It was the first time Brian Vitori was going to have a crack at Tamim Iqbal since the batsman's "ordinary" jibe during the Test. After ten balls in 5.4 overs of constant pressure, Vitori dismissed Tamim with a short-of-a-length delivery that the batsman charged at and miscued to mid-on. No words were said or heard, just a simple celebration from Vitori.
"It wasn't really about me and Tamim," Vitori said after becoming the seventh bowler in ODIs, and the first from Zimbabwe, to begin his career with a five-wicket haul. "It was about setting the tone and I actually had an idea how to bowl at these guys after the Test match."
Vitori's opening burst was sensational but he had help too. Christopher Mpofu was disciplined from the City End, Bangladesh's top order attacked after Tamim's charge failed and Brendan Taylor gave Vitori two slips to work with.
Shahriar Nafees found it hard to handle Vitori's angles. A left-arm bowler can be easier for a left-hand batsman to handle, but Vitori has an inherent liking for left-handers. After spending a few overs working out Nafees, Vitori bowled one that went between his bat and pad and crashed into his leg-stump.
Imrul Kayes, a left-hand batsman slightly out of form, missed a similar delivery that straightened and was leg-before. A ball before Kayes' dismissal, Mohammad Ashraful had mistimed a hook because the ball came on to him quicker than he expected.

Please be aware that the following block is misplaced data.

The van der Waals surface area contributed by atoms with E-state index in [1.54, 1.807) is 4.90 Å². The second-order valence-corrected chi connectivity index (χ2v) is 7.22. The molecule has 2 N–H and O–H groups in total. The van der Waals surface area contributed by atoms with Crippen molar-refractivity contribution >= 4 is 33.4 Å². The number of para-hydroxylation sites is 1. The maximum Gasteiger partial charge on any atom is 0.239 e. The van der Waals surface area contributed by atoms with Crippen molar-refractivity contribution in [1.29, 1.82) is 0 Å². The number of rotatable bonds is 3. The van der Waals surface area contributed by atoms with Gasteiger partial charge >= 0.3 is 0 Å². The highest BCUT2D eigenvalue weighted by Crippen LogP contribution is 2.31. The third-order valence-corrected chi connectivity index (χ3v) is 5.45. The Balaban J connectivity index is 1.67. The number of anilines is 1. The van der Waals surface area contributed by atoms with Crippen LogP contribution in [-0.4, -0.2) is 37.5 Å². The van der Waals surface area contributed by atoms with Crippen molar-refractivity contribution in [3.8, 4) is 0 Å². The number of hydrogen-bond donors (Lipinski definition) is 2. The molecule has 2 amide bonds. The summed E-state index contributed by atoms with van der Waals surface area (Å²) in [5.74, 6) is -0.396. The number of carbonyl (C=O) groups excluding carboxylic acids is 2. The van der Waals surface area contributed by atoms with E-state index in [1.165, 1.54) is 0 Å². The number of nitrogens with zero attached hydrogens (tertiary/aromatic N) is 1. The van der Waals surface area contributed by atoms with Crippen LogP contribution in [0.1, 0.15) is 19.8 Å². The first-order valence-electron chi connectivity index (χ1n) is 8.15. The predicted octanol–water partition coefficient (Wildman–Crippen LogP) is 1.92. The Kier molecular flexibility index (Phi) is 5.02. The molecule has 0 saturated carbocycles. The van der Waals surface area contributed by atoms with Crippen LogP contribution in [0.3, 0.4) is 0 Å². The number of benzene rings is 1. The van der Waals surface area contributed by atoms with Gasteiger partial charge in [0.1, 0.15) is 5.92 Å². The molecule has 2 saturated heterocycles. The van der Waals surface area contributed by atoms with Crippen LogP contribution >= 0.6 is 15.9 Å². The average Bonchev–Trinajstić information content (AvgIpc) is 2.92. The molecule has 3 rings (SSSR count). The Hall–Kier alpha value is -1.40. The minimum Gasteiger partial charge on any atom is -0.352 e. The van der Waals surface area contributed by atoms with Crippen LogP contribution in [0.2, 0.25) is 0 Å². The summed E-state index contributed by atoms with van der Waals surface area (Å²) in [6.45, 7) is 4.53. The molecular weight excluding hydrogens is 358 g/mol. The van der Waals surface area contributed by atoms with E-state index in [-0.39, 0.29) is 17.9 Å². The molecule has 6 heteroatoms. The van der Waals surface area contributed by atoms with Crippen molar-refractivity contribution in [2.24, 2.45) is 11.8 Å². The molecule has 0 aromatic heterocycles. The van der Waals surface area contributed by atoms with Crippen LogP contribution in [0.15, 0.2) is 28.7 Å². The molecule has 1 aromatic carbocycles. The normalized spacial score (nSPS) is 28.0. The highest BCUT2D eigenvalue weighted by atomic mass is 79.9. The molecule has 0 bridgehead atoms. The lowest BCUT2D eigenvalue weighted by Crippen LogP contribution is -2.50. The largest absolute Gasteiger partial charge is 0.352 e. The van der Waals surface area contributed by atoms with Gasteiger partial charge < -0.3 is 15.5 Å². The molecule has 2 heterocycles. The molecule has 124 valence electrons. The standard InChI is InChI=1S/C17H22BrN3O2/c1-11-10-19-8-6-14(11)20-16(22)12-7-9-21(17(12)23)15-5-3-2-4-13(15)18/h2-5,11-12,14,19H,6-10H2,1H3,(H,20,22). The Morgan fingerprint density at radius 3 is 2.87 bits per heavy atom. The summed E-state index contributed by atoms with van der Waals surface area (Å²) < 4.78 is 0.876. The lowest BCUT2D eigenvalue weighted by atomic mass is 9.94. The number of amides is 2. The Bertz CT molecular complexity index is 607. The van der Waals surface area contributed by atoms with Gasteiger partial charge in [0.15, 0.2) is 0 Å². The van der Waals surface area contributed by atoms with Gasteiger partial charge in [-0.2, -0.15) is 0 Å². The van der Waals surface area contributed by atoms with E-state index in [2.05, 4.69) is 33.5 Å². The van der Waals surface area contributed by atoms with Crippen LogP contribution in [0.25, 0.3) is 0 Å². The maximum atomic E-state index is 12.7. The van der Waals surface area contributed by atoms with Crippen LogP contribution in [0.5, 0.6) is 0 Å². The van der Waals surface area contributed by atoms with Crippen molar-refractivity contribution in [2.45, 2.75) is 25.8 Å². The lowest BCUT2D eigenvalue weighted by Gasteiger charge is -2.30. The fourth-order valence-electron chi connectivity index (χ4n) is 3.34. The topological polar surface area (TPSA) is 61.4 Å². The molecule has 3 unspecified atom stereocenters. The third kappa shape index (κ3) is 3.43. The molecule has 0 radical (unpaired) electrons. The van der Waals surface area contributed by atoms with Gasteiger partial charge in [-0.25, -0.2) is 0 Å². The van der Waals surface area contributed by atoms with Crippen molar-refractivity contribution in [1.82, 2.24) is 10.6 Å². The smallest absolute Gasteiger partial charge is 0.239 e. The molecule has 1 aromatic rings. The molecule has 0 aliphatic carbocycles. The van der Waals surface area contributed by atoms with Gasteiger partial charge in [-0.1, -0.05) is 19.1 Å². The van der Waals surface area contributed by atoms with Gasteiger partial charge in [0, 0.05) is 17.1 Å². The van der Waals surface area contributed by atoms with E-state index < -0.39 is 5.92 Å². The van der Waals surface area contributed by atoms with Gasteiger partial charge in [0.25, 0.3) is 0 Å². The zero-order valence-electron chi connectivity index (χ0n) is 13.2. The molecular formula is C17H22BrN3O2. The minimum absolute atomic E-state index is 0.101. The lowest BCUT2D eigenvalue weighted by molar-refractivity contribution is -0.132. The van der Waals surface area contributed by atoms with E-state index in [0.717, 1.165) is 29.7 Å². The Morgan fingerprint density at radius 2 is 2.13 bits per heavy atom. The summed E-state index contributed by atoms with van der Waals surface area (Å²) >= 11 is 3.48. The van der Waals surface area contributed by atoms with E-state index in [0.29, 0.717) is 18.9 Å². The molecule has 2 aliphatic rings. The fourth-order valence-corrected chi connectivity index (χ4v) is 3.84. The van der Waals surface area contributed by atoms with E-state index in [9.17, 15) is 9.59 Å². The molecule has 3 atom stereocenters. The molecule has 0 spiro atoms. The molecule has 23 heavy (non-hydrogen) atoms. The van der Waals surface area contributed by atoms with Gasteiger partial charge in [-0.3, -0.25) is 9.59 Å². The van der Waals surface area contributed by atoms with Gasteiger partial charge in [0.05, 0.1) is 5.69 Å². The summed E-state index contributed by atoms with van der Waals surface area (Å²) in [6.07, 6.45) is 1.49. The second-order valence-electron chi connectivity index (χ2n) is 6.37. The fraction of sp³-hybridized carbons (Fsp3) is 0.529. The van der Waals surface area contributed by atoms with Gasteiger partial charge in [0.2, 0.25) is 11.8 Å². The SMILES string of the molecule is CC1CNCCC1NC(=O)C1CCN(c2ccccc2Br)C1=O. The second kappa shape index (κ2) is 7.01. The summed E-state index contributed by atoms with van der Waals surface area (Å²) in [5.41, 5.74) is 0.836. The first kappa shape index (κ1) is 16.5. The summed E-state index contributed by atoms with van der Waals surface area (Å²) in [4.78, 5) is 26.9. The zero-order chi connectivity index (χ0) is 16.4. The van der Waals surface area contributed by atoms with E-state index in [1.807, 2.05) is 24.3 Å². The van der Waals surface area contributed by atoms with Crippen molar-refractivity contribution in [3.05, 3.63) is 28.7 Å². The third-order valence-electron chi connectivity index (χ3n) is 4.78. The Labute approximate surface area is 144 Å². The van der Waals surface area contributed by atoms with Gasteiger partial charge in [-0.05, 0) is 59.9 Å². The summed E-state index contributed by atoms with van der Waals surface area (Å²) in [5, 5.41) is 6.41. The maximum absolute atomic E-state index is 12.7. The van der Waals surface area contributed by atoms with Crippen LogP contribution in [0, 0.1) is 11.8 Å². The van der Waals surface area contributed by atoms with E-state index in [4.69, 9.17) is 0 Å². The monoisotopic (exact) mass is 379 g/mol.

The wicket of Shafiul Islam made Vitori the first Zimbabwe bowler to take a five-for on debut. Gary Crocker, Everton Matambanadzo, Bryan Strang and Duncan Fletcher each had four-wicket hauls on debut.
Vitori's 5 for 30 is in the same league as Fletcher's effort against Australia in 1983 and according to Bangladesh coach Stuart Law, his performance struck a chord. "The Test win last week has given them a springboard to go forward," Law said. "The young Zimbabwe players are keen to play, they want to play for their country. That speaks volumes, they have a lot of pride.
"Zimbabwe were up for it. It was evident from ball one really, their fielding in the ring was fantastic. They were quick to the ball, accurate with their throws [and] that puts a batting line-up under pressure. We probably could have gone about it a bit differently. We looked too conservative, worrying about losing wickets. And once we worked out the ball wasn't doing a great deal, it was up to us to work out a plan on how to knock the Zimbabwe bowlers off their length. That proved difficult to do."
For a man who struggled to buy a pair of boots only two years ago and had to lose extra weight, Vitori has come a long way and his figures could have been better if Hamilton Masakadza had taken a catch off Vitori's final delivery. "I didn't mind that," he said. "I got five wickets already."
Mohammad Isam is senior sports reporter at the Daily Star in Dhaka